News & Events
Art of the Aloha Shirt: Keoni of Hawaii, 1938–51
September 14th, 2018 9:00am
Above Left: John “Keoni” Meigs, preliminary design for Waikiki Reef, c. late 1940s ; pencil on vellum, 24 x 30 inches; © Keoni Collection Above Right: John “Keoni” Meigs, painting for Waikiki Reef, c. late 1940s; gouache on paper, 24 x 30 inches; © Keoni Collection
A Program of
with Texas Commission of the Arts and The National Endowment of the Arts
Explore the history, artistry, and production of Hawaii’s enduring fashion statement, the Aloha Shirt. This exhibition of sixty objects, including original textile artwork, production sketches and swatches, advertisements, and vintage shirts tells the story of an early innovator, John “Keoni” Meigs, in an industry that has left an indelible mark on fashion in the United States and the world.
Although many claim authorship, the exact origin of the Aloha Shirt remains uncertain. The patterns of Polynesian tapa cloth, the colorful and bold floral designs of Tahitian pareau, and the sheer Japanese fabric used for making kimonos are often cited as some of the early stylistic influences of the shirt. Sometime in the late 1920s to the early 1930s, when Hawaii’s economy began to shift from an agricultural to a service-oriented economy and tourists started flying to Hawaii in ever-increasing numbers, the emphasis of the island clothing industry shifted from the production of work clothes to sports and casual wear. Combining the young islander’s love for colorful clothing with the tourist’s desire to bring home keepsakes of their holidays on the islands, the Aloha Shirt enjoyed massive popularity, particularly after the conclusion of the Second World War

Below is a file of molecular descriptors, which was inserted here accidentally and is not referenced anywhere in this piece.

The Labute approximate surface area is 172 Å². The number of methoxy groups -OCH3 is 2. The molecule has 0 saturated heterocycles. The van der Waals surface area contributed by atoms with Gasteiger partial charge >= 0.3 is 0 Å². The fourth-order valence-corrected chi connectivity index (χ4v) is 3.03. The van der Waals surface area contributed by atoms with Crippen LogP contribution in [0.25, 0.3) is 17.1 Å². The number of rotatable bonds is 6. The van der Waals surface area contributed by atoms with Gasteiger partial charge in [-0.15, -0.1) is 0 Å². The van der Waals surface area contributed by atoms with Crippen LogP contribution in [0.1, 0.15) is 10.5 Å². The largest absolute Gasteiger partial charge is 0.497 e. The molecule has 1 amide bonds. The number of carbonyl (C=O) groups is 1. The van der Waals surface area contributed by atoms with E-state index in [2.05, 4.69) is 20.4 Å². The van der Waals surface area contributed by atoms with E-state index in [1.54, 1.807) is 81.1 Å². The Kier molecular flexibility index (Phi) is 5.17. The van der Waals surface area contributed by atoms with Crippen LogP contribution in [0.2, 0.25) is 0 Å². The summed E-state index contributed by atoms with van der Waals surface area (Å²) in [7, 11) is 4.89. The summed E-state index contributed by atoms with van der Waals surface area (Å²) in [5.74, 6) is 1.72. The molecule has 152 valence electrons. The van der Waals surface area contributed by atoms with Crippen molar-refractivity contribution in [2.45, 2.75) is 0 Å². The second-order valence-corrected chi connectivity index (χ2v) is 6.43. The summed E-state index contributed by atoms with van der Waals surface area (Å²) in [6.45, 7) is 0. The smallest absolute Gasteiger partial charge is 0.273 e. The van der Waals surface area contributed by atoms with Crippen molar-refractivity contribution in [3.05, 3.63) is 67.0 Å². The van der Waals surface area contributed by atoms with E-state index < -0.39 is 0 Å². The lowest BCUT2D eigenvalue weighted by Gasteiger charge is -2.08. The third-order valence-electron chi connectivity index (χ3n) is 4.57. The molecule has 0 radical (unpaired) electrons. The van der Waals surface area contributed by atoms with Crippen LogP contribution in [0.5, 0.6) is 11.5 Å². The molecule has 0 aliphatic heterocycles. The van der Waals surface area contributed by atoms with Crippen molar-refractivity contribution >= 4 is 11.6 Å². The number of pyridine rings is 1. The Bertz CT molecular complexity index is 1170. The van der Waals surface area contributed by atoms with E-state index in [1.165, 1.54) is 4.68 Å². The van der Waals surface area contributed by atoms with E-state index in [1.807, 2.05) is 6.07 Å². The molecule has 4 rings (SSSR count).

In the history of the Aloha Shirt, there has been no more innovative merchandiser nor better self-promoter than “Keoni of Hawaii.” John “Keoni” Meigs (“Keoni” is Hawaiian for John) was a self-taught painter whose talent became known to the early shirt manufacturers in Honolulu. In 1938, he created his first designs, concentrating on Polynesian tapa patterns inspired by the originals he had studied at the local Bishop Museum.
One of the most innovative Island fabric artists, Keoni is credited with creating as many as three hundred Aloha shirt designs. In Meigs’ words, “In a sense, Aloha shirts put Hawaii on the map. The first thing people did when they arrived was make a beeline for a department store to buy one. A lot of kooky things were designed, but I always tried to be a purist when it came to using motifs from Hawaiian sources.”
Unknown photographer, Dressed in an aloha shirt and lava-lava, Keoni works on a textile design, c. 1940s; digital image; © Keoni Collection.
Art of the Aloha Shirt is curated by Dale Hope, a Hawaiian native and second-generation veteran of the garment industry who authored the definitive book on the subject, The Aloha Shirt: Spirit of the Islands, in 2000. Much of the work draws from the collection of Dan Eskenazi, which offers viewers the opportunity to see Aloha shirts from a designer’s perspective, as well as excellent vintage examples of the finished product.
This exhibit is free to the public and does not require a museum ticket.
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